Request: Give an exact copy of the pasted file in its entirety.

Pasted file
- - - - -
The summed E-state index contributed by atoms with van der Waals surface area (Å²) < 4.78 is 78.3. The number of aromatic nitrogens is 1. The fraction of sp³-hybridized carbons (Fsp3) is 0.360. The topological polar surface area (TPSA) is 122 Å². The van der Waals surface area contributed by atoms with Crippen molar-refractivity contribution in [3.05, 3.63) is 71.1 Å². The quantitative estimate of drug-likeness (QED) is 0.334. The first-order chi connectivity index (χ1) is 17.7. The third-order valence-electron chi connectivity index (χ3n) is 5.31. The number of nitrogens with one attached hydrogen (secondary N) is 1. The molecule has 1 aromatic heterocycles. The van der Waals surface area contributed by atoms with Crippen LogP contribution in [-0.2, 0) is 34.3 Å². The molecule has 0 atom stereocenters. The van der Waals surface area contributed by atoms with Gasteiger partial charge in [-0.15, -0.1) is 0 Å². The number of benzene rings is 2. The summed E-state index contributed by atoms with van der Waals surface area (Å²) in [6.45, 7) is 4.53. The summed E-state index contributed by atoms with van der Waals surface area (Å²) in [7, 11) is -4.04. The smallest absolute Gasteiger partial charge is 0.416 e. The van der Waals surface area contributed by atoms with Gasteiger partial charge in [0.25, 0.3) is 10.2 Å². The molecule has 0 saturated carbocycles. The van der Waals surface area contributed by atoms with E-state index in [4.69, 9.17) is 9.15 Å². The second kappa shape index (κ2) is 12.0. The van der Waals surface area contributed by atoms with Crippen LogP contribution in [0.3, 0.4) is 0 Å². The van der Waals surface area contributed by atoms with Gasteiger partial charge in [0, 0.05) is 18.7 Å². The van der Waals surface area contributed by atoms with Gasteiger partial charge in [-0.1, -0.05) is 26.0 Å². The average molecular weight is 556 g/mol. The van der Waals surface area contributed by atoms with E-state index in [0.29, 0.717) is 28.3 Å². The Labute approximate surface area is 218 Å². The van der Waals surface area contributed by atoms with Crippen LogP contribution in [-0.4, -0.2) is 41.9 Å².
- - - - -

The summed E-state index contributed by atoms with van der Waals surface area (Å²) < 4.78 is 78.3. The number of aromatic nitrogens is 1. The fraction of sp³-hybridized carbons (Fsp3) is 0.360. The topological polar surface area (TPSA) is 122 Å². The van der Waals surface area contributed by atoms with Crippen molar-refractivity contribution in [3.05, 3.63) is 71.1 Å². The quantitative estimate of drug-likeness (QED) is 0.334. The first-order chi connectivity index (χ1) is 17.7. The third-order valence-electron chi connectivity index (χ3n) is 5.31. The number of nitrogens with one attached hydrogen (secondary N) is 1. The molecule has 1 aromatic heterocycles. The van der Waals surface area contributed by atoms with Crippen LogP contribution in [-0.2, 0) is 34.3 Å². The molecule has 0 atom stereocenters. The van der Waals surface area contributed by atoms with Gasteiger partial charge in [-0.15, -0.1) is 0 Å². The number of benzene rings is 2. The summed E-state index contributed by atoms with van der Waals surface area (Å²) in [6.45, 7) is 4.53. The summed E-state index contributed by atoms with van der Waals surface area (Å²) in [7, 11) is -4.04. The smallest absolute Gasteiger partial charge is 0.416 e. The van der Waals surface area contributed by atoms with Gasteiger partial charge in [0.25, 0.3) is 10.2 Å². The molecule has 0 saturated carbocycles. The van der Waals surface area contributed by atoms with E-state index in [4.69, 9.17) is 9.15 Å². The second kappa shape index (κ2) is 12.0. The van der Waals surface area contributed by atoms with Crippen LogP contribution in [0.3, 0.4) is 0 Å². The van der Waals surface area contributed by atoms with Gasteiger partial charge in [0, 0.05) is 18.7 Å². The van der Waals surface area contributed by atoms with Gasteiger partial charge in [-0.1, -0.05) is 26.0 Å². The average molecular weight is 556 g/mol. The van der Waals surface area contributed by atoms with E-state index in [0.29, 0.717) is 28.3 Å². The Labute approximate surface area is 218 Å². The van der Waals surface area contributed by atoms with Crippen LogP contribution in [-0.4, -0.2) is 41.9 Å².